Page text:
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New Unilog B8 controller will be the standard for all Wittmann Battenfeld machines. It has a larger, 21.5-in. color screen with multi-touch (gesture) capability, as well as hardware buttons for frequently used functions.
The MicroPower micromolding system now is offered with two angled barrels for two-component molding.
Starting with a single product, a water regulator, in 1976, Wittmann Group has grown into a global power in injection machinery, robots, and a wide range of auxiliaries—including water-manifold regulators. Still family-held, Wittmann Group (wittmann-group.com) now employs 2050 people at 36 locations worldwide and is closing in on a goal of 400 million Euros annual revenue for 2017.
In June, 1650 customers and business partners gathered in Vienna, Austria, to help founder Werner Wittmann and his two sons, Michael and Thomas, celebrate this achievement. The company showed how far it has come, and where it is going, with 10 injection machinery demonstrations and exhibits of its full product line—10 injection machines and work cells, plus 65 robots and auxiliaries—including many new developments in all categories, the fruit of devoting 6% of revenues to R&D. Wittmann also offered plant tours to show off its latest expansions, including a new tech center, completed this year, for demonstrating large machines at Kottingbrunn, Austria.
INJECTION MACHINERY NEWS
One important development highlighted in the machinery exhibits was the brand-new Unilog B8 controller, which will also star at October’s K 2016 show in Dusseldorf. It is distinguished by its larger,
21.5-in., full-HD screen with multi-touch (gesture) functions such as wiping and zooming, as on a tablet or smartphone. The swiveling screen is divisible into sections to display more than one page at once. In addition, the Unilog B8 retains some hardware keys for frequently used functions. Exhibited for the first time in Vienna on an all-electric EcoPower 110, the new control will be available soon after the K 2016 show.
The Wittmann Battenfeld MicroPower all-electric micromolding system was shown for the first time in a two-component version, molding an electronic connector for a disk player out of conductive and non-conductive acetal (POM) in shots of 3 mg and 90 mg, respectively. The 15-metric-ton (m.t.) press has two parallel injectors and a high-speed rotary table. It will also be exhibited at K 2016.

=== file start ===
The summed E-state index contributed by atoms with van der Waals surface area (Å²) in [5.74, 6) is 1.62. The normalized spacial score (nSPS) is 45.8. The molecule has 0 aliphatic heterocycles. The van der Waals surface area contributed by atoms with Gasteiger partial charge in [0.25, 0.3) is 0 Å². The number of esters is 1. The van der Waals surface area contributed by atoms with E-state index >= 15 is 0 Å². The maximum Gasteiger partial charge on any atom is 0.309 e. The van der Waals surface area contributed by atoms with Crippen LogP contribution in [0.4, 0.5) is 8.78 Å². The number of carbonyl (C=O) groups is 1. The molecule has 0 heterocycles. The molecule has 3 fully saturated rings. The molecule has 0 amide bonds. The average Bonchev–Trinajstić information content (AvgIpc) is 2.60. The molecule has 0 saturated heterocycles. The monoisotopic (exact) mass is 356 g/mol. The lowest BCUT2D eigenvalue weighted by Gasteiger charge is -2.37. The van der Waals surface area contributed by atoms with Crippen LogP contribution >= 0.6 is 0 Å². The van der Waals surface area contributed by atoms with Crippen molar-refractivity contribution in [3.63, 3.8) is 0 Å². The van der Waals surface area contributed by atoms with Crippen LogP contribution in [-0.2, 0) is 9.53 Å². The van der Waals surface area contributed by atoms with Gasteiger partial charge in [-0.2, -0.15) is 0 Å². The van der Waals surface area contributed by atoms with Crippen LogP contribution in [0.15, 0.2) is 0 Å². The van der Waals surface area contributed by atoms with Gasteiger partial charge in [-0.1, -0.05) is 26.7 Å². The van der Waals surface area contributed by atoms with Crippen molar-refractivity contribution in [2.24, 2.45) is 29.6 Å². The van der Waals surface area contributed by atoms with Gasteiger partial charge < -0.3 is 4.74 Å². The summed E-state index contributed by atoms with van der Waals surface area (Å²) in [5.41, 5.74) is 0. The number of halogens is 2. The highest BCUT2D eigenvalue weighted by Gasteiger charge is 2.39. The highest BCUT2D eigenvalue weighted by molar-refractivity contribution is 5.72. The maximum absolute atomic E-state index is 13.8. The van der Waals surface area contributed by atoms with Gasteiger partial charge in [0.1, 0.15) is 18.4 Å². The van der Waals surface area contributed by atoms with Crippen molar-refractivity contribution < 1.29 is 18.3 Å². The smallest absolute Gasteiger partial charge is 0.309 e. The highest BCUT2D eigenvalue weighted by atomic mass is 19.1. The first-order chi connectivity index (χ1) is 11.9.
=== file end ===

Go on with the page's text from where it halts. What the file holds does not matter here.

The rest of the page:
A second MicroPower demonstration featured the first use of a hot runner in this machine. It molded 0.05 g PBT connectors in eight cavities. The hot runner was developed together with the customer. It holds 4-5 g and has an open hot tip. The value of a hot runner in micromolding, where scrap often cannot be reused, is evident in the previously mentioned exhibit, where the sprue weighs 140 mg—50% more than the part.
Last year at the Fakuma 2015 show, Wittmann Battenfeld introduced the medical version of its EcoPower all-electric machine adapted for clean rooms (see Nov. ’15 Keeping Up). In Vienna, the company announced that its SmartPower servohydraulic press is also available in a clean-room version.
A sign of Wittmann Battenfeld’s renewed effort to stimulate interest in its Cellmould microcellular foam process was the demonstration for the first time on a Smartpower servohydraulic machine. It was shown on one of the new, larger models (240 m.t.). Another first was the combination of Cellmould with the BFMold (Ball-Filled Mold) tooling concept for hot/cold molding in order to produce a high-gloss surface on the foamed part.
ROBOTS & AUXILIARIES
Wittmann is expanding its W8 pro range of servo robots into larger sizes. While previous models handled payloads of 20-35 kg (44-77 lb), the new W853 pro and W863 pro can carry 50 and 75 kg (110 and 165 lb) respectively.
On the smaller end of the size range, Vienna saw the debut of a prototype of the compact WL80 servo robot, designed for pick- and-place applications on 30-60 ton machines. It has a 4.4-lb payload capacity and R8 control. Designed particularly for the Asian market, it comes with optional pneumatic C wrist-flip axis and optional sub-arm for three-plate molds.
Meanwhile, Wittmann’s WS80 servo sprue picker, introduced in 2014 (see Dec. ’14 Fakuma Close Up), is now available with Net8 control for use on any brand of injection machine.